The sides of the surgical blanket is taped to the manikin as seen in Figure 2. The interrogation area of 100cm (height) x 60cm (width) around the wound is measured by seven anemometers SensoAnemo 5100 LSF, 8.5 cm apart, in levels 5, 10, 25, 50, and 100 cm over the wound. Each level is measured for five minutes. Boundary conditions of measurement cases are introduced in the Table 1.
Figure 2. In the left, illustration of anemometers measurement and size of surgical wound. In the right, scheme of measuring points.
Table 1. Measuring cases.
Type of ventilation [-]
Room temperature [°C]
Supply temperature [°C]
Figure 3 represents the velocity results of four scenarios, where cases, (a) and (b), refer to MV and cases (c) and (d) represent LAF. The thermal plume for the case (a), has the highest velocity at 10 cm above the wound. The thermal plume’s velocity decreases with increasing distance from the wound and mixes with the room air, which is caused by the gradual weakening of the buoyancy effect, respectively. For the case (b) the velocity is lower in the vertical direction than the horizontal direction, which is also proven by temperature stratification in Figure 5. In case (c) a higher velocity gradient occurs within 50 cm over the patient’s wound than in case (d), which is caused by higher interaction of thermal plume by LAF. In the case (d), due to the lower temperature difference and density difference between laminar airflow and thermal plume, their interaction is observed closer to the wound.
Figure 3. Velocity profile of the patient´s thermal plume of mixing ventilation (a), (b) and laminar airflow (c) and (d).
Turbulence intensity and temperature field
Turbulent intensity and temperature are also observed for all four scenarios, case (a), (b), (c) and (d) which are shown in Figure 4 and Figure 5, respectively. Due to higher room temperature in this case (b) by 2°C, Figure 4 shows that a weaker buoyancy effect occurs, and the thermal plume expands in a horizontal direction. In both LAF cases (c) and (d), laminar airflow is dominated against the buoyancy effect of the thermal plume, respectively. In Figure 4, the maximum values of turbulence intensity are observed in the LAF of 40% of cases (c) (d), which are very close to the patient’s wound. However, cases of MV (a) and (b) indicate an overall higher gradient of turbulence intensity in the horizontal and vertical directions. In case (a) on both sides is occurs locations with TI up to 23% cause a rising thermal plume, which is possibly observed in the centre of the temperature field. In case (b) is observed area in the vertical direction on the left side and in the upper part of TI up to 30%. This is caused by the expansion of the thermal plume in the horizontal direction and low velocities over the thermal plume which is also observed by stratification on the temperature field. As is mentioned in the previous chapter, case (c) has higher TI above and around the surgical wound than case (d) due to the higher interaction of the thermal plume with LAF.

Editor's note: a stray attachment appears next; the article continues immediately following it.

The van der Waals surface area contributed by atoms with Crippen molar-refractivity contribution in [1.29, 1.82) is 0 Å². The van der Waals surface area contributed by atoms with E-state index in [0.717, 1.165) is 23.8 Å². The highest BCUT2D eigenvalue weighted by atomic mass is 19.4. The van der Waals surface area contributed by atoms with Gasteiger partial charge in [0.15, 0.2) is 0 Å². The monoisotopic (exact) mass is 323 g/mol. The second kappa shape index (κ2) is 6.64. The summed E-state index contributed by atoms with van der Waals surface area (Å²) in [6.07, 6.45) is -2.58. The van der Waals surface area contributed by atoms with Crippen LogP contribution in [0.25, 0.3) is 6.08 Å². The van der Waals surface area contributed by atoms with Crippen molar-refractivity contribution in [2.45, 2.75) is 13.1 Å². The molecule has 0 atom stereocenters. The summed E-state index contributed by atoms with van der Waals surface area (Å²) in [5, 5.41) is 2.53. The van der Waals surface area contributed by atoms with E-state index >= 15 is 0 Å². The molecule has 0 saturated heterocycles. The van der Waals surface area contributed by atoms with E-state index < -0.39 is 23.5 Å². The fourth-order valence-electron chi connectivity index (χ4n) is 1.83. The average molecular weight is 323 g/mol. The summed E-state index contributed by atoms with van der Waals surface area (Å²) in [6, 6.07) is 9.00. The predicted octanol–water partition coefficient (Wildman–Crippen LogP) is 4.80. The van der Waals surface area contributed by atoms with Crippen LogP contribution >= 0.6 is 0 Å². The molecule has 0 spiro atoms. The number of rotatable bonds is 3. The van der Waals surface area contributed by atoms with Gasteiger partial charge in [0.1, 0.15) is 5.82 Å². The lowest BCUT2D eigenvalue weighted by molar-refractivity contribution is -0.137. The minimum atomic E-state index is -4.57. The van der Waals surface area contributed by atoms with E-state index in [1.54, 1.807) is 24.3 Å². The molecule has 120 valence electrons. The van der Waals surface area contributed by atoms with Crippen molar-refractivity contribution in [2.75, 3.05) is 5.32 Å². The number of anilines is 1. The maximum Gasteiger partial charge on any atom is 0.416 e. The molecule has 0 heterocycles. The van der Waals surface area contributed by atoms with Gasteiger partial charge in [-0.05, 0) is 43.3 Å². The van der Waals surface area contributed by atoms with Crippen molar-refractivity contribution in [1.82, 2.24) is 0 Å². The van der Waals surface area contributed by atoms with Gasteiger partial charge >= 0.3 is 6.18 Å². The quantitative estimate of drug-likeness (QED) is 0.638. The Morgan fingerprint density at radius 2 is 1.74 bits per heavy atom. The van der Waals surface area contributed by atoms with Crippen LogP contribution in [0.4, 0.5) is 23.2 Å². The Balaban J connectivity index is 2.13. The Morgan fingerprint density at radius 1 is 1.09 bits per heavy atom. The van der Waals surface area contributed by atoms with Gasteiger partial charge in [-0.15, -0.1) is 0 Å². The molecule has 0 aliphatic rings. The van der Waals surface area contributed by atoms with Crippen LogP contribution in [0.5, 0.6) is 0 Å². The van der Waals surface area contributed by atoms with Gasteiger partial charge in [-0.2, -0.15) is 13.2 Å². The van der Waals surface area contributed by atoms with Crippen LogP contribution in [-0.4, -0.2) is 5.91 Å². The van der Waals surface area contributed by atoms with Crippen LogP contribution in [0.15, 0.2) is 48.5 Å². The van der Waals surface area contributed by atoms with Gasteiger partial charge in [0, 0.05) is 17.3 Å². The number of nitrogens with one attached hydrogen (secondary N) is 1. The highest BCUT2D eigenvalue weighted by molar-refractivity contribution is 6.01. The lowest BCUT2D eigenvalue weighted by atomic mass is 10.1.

Figure 4. Turbulence intensity profile of the patient´s thermal plume of mixing ventilation (a), (b) and laminar airflow (c) and (d).
Figure 5. Temperature profile of the patient´s thermal plume of mixing ventilation (a), (b) and laminar airflow (c) and (d).
This study shows an experimental investigation of the interaction of thermal plumes with mixing and laminar airflow over a patient´s wound at two room temperatures, 21°C and 23°C. By comparing the results of air velocity, temperature, and turbulence intensity of four cases for MV (a), (b) and for LAF (c), (d), the conclusions are summarised as follows:
a) In the cases with a room temperature of 23°C, (b) and (d) observed the expansion of the thermal plume in the horizontal direction, while with a room temperature of 21°C thermal plume directly expanded in the vertical direction.
b) In the case of laminar airflow, a higher room temperature, 23°C, indicates lower turbulence intensity over the patient's wound and surroundings.
c) In the case of mixing ventilation, a lower temperature, 21°C, indicates lower turbulence intensity over the patient's wound and surroundings.
d) Laminar airflow has higher turbulence intensity within 25 cm over the wound than mixing ventilation, while the turbulence intensity with mixing ventilation varies in both vertical and horizontal directions.